Today, Thursday, the current hour was once again in the Bundestag. Parliament debated violence against volunteers, politics and emergency services. The current hour in the ticker log.

4:25 p.m.: That’s it for the current hour!

4:18 p.m.: Then things get a little wild again. Robert Farle (non-affiliated, formerly AfD) complains about the attitude in the Bundestag against the AfD. His speaking time has long since ended. Vice President Göring-Eckadt asked him several times to finish his remarks. But Farle continues and doesn’t let himself be stopped. After about a minute he leaves. There is no applause from the AfD either.

4:03 p.m.: Finally, Kai Gehring from the Greens speaks: “Violence is not a means of democratic debate. Anyone who is now calling for people to leave has been asleep for years. Insults against volunteers, the police, the fire department, etc. are an expression of the radicalization of individual groups. That We cannot and will not tolerate it.”

3:58 p.m.: Petra Nicolaisen from the CDU/CSU says: “Democracy, this foundation of our society, is in danger. Not only from autocratic regimes from abroad, but from the increasing violence in our society. Also against those who are in the provide public service.”

3:52 p.m.: Friedhelm Boginski (FdP) speaks: “I have experienced a lot of hostility myself. I stand for a liberal who upholds the rights and freedom of every individual. The basis must be that criminal acts are prosecuted within a reasonable period of time. “

3:46 p.m.: She continues: “We protect democracy in our country. No city or village is allowed to become a democracy-free area. That’s why we need more protection. Well-designed police forces are also a basis for our democracy.”

3:42 p.m.: Katrin Göring-Eckardt from the Greens speaks: “No one in our country should ever have to be afraid to get involved, to be political and to express their opinion. I will always do everything to ensure that this freedom, this democracy This does not include violence in our country.”

3:37 p.m.: Ralph Edelhäßer is at the lectern: “We have to stand up for our values ​​in Germany. The attacks threaten the foundation of our democracy. They undermine trust in democratic structures because they are an attack on our values ​​of freedom, respect and tolerance They weaken the cohesion of our society.

3.30 p.m.: Rita Schwarzelühr-Sutter (Parliamentary State Secretary for the Interior and for Homeland): “Sport is also affected. In 2023, referees were attacked in more than 2,500 amateur and football games. These are people who are committed to our country, our society and our democracy. They are insulted and physically threatened.”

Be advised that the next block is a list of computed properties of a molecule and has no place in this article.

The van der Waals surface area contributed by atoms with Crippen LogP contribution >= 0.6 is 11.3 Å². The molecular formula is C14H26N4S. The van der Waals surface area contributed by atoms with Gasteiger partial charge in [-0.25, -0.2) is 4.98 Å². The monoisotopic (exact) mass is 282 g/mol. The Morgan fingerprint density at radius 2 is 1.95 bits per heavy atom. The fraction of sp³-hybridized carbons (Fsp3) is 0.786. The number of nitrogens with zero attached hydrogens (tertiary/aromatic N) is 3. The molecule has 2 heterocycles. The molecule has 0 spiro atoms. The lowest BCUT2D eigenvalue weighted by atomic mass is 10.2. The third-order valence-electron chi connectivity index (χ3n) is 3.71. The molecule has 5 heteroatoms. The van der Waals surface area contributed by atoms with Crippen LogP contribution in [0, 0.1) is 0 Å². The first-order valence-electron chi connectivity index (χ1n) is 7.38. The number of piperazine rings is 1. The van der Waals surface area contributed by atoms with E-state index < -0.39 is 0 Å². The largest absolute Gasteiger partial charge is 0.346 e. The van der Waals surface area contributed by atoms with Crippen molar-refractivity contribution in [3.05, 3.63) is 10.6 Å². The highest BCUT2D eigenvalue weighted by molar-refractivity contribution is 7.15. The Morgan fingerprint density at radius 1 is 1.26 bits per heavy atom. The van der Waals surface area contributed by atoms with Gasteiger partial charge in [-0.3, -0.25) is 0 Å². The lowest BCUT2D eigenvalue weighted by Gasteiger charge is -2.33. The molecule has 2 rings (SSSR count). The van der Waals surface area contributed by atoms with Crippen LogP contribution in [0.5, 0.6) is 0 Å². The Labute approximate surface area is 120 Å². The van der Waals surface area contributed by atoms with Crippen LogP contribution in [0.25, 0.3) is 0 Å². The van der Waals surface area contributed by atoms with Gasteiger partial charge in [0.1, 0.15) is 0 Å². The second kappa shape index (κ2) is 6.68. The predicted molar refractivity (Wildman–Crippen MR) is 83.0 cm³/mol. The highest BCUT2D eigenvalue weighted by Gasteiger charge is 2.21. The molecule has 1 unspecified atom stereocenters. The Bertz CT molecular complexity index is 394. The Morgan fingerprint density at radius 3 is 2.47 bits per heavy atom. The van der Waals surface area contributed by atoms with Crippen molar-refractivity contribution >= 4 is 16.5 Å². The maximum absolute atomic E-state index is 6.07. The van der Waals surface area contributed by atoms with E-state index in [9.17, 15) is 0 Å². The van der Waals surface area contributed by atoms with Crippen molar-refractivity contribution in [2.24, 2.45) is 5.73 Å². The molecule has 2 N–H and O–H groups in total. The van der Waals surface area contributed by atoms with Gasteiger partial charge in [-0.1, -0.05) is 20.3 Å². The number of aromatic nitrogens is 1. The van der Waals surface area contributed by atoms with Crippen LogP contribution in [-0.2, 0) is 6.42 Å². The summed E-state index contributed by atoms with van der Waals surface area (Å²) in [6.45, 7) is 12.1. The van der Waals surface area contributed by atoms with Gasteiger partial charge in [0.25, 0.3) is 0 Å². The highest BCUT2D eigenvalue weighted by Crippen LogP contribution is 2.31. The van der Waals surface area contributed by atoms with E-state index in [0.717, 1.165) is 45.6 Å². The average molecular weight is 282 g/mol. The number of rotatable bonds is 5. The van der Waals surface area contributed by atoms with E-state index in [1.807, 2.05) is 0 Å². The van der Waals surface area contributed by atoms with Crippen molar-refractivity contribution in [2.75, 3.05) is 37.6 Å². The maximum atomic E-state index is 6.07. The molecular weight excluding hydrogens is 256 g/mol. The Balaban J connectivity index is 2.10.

3:25 p.m.: He continues: “However, that alone will not be enough to stop the division in society. We need compromise and appreciation for compromise. In the end, compromise has always been the fuel of our country.”

3:20 p.m.: Manuel Höferlin from the FDP says: “I am grateful that in the speeches so far the democratic factions in this house agree on violence and attacks against volunteers. The constitutional state must have the last word. And he will.”

3:14 p.m.: Tino Chrupalla (AfD) speaks: “We condemn the attacks. These need to be clarified. Many are now pulling the extremism card again. We also condemn the attack in Slovakia. We don’t need special laws for politicians. We are no better.”

3:10 p.m.: Lisa Paus (Federal Minister for Family, Senior Citizens, Women and Youth) speaks: “In Germany, too, there is evidence that threats turn into crimes. The violence doesn’t stop. There are many examples. In 2023 alone, 2,790 attacks on political elected officials were reported. We condemn this violence without exception.”

3:05 p.m.: “A study by the University of Heidelberg found that the fear of division was 50 percent of the population in 2023 and even 66 percent in 2024. People don’t feel heard. “That was your reign,” Throm said.

3:02 p.m.: It’s Alexander Throm from the CDU/CSU: “In a democracy we argue with words, not with fists. In a democracy this can sometimes come to a head. But it should never be with hatred and agitation. This cannot be tolerated.”

2:58 p.m.: “What state our democracy would be in if all the volunteers no longer existed. We have to be very clear here. No one who is committed to democracy should be afraid. Therefore, criminal law must be applied consistently. We need better protective measures. We have to be louder,” says Klingbeil.

2:55 p.m.: SPD man Lars Klingebeil begins: “There were attacks on volunteers as early as 2019. Matthias Ecke is not an isolated case. This has been evident for several years. These people need our protection and our solidarity.”

2 p.m.: Welcome to the FOCUS Online live ticker. In the current hour, the members of the Bundestag are dealing with the “threat to our democracy – violence against voluntary work, politics and emergency services”.